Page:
That's actually a word, but it's not particularly related to what I will say here.
Last week George Will wrote a column sufficiently full of outright falsehoods–non facts as it were–such that people all over were demanding retractions, corrections, etc. Rightly so, as the falsehoods were fairly egregious (it wasn't just forgetting who argued that philosophy is preparation for dying). He completely misrepresented research on global warming in order to claim that it wasn't happening. Strangely enough, the Washington Post has issued nothing by way of a retraction, and they have claimed that the column made it through their multi-layered editing and fact-checking process. So much the worse for them. Click here for a discussion of the factual errors, and here for our original post.
There is something slightly odd about the whole matter, however. He got some facts wrong. So did Bill Kristol (formerly of the New York Times now–get this–of the Washington Post). People screamed about that as the height of sloppiness. Which it is. But op-ed columnists do not really deal primarily in facts anyway. They deal primarily in arguments–the argumentative ones at least (which is mostly the conservative ones by the way–don't know why that is, it just is).
Arguments are one part fact, one part inference. As a matter of fact, they're mostly inference. Getting facts wrong is bad, but I think it is a comparably less egregious problem than repeatedly authoring crappy, to use a technical term, arguments. For the sake of clarity, a crappy argument is one whose conclusion likely wouldn't follow even if they premises were true. Seems to me that if one repeatedly makes these sorts of arguments, then one's getting the occasional fact wrong is a comparatively minor problem–easily correctable by a (competent) fact checker.
Correcting crappy arguments is rather more difficult, as many lay people don't seem to have a good idea what a crappy argument is. Many lay people think that pointing out an argument's crappiness, in fact, is a kind of crappy argument. I think someone–maybe me, maybe our Australian friends–suggested a name for this–the fallacy fallacy fallacy (the fallacy of thinking pointing out fallacies is a fallacy of some sort). It takes some amount of training to point out sophistries. But it's at least as important if not more than the pointing out errors of fact. So I'd like to propose that the Post, in addition to hiring a new fact-checker (not one paid by George Will–seriously, he's got like two of them), hire a kind of sophistry checker.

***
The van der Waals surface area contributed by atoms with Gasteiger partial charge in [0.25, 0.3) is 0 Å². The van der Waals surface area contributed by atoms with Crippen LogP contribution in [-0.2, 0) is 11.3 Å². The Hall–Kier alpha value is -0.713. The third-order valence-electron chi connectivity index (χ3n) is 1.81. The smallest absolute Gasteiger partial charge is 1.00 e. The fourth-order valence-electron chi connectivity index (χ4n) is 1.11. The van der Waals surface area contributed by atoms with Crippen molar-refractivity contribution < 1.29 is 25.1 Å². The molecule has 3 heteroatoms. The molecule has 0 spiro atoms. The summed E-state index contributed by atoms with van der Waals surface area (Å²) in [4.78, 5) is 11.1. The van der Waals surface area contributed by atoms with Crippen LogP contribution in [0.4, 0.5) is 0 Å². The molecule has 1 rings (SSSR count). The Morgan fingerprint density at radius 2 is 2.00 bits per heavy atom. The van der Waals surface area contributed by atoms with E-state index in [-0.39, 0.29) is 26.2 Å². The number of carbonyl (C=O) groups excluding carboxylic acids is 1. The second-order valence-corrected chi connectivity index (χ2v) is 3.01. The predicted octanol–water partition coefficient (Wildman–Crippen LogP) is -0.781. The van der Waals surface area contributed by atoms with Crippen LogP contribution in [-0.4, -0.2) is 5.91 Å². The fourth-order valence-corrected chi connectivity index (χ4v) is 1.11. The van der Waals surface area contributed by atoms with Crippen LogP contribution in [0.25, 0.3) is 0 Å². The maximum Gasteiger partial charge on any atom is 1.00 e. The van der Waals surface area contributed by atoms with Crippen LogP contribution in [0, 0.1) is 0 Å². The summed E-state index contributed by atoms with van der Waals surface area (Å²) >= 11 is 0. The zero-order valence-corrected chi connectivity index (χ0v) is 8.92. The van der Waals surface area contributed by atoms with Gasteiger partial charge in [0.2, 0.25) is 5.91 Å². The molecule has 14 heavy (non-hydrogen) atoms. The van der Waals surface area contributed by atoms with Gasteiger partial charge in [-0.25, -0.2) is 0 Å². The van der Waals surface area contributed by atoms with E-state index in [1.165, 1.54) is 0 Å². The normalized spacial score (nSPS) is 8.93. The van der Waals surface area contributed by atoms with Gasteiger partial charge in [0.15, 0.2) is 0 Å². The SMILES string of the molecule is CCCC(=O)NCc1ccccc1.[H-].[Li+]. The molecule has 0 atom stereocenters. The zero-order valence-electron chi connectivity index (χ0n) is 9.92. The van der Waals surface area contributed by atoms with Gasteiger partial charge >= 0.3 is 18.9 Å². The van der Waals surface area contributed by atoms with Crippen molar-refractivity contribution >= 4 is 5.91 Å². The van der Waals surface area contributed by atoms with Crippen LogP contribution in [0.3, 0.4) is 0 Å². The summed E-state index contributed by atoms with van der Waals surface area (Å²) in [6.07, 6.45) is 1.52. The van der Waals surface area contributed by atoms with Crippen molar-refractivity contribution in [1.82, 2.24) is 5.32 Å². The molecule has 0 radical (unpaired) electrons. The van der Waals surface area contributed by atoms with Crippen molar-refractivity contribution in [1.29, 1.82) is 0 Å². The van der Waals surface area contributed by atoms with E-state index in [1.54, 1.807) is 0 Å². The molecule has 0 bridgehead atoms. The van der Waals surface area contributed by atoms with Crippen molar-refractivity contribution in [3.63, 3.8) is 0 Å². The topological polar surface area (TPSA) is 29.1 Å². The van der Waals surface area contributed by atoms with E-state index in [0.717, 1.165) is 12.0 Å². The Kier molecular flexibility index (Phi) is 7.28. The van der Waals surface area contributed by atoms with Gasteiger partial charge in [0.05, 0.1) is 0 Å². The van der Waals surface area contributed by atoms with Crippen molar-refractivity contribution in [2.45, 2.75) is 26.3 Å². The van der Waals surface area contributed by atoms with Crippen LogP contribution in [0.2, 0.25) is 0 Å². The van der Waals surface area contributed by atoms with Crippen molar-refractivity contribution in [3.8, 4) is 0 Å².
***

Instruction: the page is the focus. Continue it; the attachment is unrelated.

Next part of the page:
That way we wouldn't be subjected to things like this (from Will's column yesterday):
Although liberals give lip service to "diversity," they often treat federalism as an annoying impediment to their drive for uniformity. Feingold, who is proud that Wisconsin is one of only four states that clearly require special elections of replacement senators in all circumstances, wants to impose Wisconsin's preference on the other 46. Yes, he acknowledges, they could each choose to pass laws like Wisconsin's, but doing this "state by state would be a long and difficult process." Pluralism is so tediously time-consuming.
The sophistry detector might say the following: Mr.Will, you're going to have be a lot more specific here. In the first place, who are "liberals"? Second, you're equivocating on "diversity." "Liberals"–whoever the hell they are–can consistently be for one kind of diversity but not another. Aside from this, "impose" seems to have a different meaning for you. Feingold seems to be advocating a change in electoral procedure by democratic means–amending the Constitution. Such an activity requires signifcant electoral participation and agreement. One can hardly call that "imposing."
These, I think, are serious and egregious problems with just this one paragraph, yet none of them are factual problems in any direct sense. They do, however, make the argument here rather sucky.